State tax incentives that subsidize movie and television series productions have been a hot topic for years, and this year is no exception to the rule.
State legislators in Maryland are digesting a recent study that found that "film production activity tax credit does not provide sustainable economic development." The study was immediately answered with challenges from the film industry that the analysis ignored the indirect benefits that film production brings to the local economy.
Similar debates are playing out in other states, and while some states may limit or eliminate film tax credits, others are happily adding new tax credit programs or increasing their existing programs. Despite the ebbs and flows from state to state, film tax credits in the United States are here to stay.
Using State Tax Credits to Fund Film Production and Boost Local Economies
The goal of state film incentives, usually issued in the form of tax credits, is to motivate production companies to spend money and create jobs. As an example, if a state offers a 30% tax credit and the production company spends $1,000,000 in qualified spending, the will receive a tax credit of $300,000.
The film companies often need the money sooner rather than later to finance the production of a film and TV series. In addition, after the production is completed, it's not always the case that they owe taxes to the state. As a result of these two market factors, state tax credits for film production are often resold to a company or individual that can use the credit.
This allows the film production company to get the money they need to finance operations, and provides a discounted tax credit to the tax credit buyer, allowing the buyer to pay less tax directly to the state. Tax credit brokers play the role of middleman, collecting a commission on the transaction.
Since tax credits are granted only after the qualified expenses are incurred and verified, film production companies will often seek financing from banks in advance of incurring expenses. The bank is willing to provide the funding because they have confidence that the company will receive the tax credits and eventually this money will be available to pay back the loan.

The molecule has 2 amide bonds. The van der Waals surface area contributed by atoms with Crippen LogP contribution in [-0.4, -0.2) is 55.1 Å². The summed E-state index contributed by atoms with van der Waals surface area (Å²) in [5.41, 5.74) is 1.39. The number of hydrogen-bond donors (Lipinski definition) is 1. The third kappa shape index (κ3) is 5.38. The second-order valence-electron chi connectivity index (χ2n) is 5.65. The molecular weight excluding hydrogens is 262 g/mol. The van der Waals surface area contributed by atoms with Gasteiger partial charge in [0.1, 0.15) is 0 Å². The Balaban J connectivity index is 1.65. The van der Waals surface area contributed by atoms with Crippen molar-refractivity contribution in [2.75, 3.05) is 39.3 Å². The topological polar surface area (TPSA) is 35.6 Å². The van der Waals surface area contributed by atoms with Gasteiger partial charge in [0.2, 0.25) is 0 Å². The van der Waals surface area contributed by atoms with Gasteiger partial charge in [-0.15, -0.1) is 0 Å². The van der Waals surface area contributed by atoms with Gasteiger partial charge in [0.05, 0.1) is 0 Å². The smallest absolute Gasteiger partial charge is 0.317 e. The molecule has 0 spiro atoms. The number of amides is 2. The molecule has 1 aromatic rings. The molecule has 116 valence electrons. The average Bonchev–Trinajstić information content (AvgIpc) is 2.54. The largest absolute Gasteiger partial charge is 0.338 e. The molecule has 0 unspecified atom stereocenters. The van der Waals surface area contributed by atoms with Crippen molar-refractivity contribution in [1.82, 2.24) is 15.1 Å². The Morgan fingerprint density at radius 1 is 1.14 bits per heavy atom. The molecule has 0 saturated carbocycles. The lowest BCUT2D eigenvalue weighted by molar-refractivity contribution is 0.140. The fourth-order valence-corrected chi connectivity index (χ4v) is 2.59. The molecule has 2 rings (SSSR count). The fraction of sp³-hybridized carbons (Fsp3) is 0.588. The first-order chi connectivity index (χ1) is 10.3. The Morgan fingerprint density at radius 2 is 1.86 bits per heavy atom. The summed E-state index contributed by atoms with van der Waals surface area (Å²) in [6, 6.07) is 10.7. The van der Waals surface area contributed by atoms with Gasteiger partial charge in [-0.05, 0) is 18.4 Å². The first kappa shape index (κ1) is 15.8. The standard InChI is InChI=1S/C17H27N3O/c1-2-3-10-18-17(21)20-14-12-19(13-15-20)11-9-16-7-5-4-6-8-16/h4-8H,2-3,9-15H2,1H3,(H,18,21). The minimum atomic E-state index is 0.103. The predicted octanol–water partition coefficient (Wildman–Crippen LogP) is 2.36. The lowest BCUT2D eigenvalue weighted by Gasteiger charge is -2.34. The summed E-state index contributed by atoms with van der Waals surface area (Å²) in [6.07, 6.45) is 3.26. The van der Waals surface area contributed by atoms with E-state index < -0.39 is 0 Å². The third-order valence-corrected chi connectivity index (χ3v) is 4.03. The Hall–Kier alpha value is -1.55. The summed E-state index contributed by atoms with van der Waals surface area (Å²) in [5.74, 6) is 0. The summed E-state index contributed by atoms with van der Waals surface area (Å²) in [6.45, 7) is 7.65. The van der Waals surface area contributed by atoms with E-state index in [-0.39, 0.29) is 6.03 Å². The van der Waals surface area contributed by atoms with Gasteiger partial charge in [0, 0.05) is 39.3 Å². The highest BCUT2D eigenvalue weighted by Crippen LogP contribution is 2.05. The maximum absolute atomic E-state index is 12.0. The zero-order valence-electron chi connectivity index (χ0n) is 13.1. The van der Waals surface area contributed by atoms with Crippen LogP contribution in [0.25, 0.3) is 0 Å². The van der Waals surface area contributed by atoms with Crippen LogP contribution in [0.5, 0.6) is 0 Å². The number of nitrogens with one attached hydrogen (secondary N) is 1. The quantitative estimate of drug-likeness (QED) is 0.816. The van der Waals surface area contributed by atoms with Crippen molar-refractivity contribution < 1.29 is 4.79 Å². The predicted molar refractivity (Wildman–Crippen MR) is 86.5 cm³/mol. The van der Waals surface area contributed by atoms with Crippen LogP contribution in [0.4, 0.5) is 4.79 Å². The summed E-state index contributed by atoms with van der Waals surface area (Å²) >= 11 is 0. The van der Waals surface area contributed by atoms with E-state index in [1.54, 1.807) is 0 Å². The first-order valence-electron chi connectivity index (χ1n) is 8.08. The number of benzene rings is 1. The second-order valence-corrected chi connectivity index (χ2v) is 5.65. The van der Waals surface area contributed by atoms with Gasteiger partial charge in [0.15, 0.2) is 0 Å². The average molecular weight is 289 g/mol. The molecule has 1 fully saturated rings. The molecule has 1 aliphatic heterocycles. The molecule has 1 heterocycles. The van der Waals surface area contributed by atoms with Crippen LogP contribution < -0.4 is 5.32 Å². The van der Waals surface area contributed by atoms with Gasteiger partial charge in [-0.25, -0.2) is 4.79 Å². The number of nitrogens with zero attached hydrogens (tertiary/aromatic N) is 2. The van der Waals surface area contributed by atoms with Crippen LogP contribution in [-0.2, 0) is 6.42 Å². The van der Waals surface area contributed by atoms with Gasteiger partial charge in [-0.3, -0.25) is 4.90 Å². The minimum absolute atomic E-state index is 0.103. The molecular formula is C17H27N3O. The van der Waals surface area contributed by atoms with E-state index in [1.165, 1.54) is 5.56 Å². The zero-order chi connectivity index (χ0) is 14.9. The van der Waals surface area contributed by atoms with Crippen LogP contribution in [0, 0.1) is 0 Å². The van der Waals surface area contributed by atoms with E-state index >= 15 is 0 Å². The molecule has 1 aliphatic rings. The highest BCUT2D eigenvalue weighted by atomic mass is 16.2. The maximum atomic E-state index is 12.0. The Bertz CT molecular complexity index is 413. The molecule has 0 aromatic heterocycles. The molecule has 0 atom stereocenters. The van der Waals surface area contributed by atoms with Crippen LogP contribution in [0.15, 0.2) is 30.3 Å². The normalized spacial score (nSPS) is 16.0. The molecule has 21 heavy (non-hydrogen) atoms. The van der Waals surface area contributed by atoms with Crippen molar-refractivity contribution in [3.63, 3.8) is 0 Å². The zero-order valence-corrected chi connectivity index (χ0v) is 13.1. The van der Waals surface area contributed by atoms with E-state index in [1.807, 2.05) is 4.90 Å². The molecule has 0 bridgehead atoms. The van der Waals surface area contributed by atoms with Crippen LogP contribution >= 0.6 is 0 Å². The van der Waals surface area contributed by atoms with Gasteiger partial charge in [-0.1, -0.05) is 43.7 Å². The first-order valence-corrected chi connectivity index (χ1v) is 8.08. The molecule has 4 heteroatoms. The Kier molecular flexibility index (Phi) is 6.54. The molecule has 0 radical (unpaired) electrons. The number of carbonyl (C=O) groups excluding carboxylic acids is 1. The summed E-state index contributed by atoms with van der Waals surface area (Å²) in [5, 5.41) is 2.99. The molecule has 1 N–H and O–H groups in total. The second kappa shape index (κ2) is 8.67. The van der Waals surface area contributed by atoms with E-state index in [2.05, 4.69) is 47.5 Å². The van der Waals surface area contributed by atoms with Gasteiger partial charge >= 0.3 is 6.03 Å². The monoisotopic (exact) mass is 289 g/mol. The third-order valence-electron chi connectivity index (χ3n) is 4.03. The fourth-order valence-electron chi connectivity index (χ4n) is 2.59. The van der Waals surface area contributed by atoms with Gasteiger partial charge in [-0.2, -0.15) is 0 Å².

Why We Fund Film Production with State Tax Credits
At least 27 states provide production incentives, based on a state film incentives map provided by Entertainment Partners, a finance company that caters to entertainment industry needs.
Film production is an attractive industry for states because the companies tend to spend and hire extensively during production. Local film crews are hired, adding jobs to the state economy, and there are considerable indirect expenditures that benefit hotels, security companies, caterers and a host of other local businesses.
From the perspective of those who make films, making a film is a risky business. The state incentives reduce the risk and the cost, allowing production companies to attract investors more easily.
This is especially helpful for smaller production firms, notes Justine Nagan, Executive Director of Chicago-based Kartemquin Films. "As a small non-profit production company, film tax credits have been very helpful. We have received credits through the Illinois Film Office for two of our documentaries," she says. "Those funds will go directly to support film jobs. While film incentives mostly help larger Hollywood films, many smaller projects like ours, can benefit too."
A Boost to Local Hiring, Local Businesses and Local Reputation
While there have been some studies that suggest that states don't get a good return on film tax credits, others argue that those studies define the impact too narrowly and that film tax credits are in fact a smart investment for states.
According to Patrick Fries, a Producer at Arrowhead Films in Austin, the real-world impact of motion picture tax incentives on hiring is substantial.
"If incentives are not in place, there are a thousand guys like me who are not getting work," he says. "In recent years, we saw the work moving to places like New Mexico and Louisiana, when they were more aggressive with their tax credits."
When film incentives dwindled in California, it had an immediate impact on the local economy, according to George Lang, a Director at The Big Picture, a San Francisco-based production company.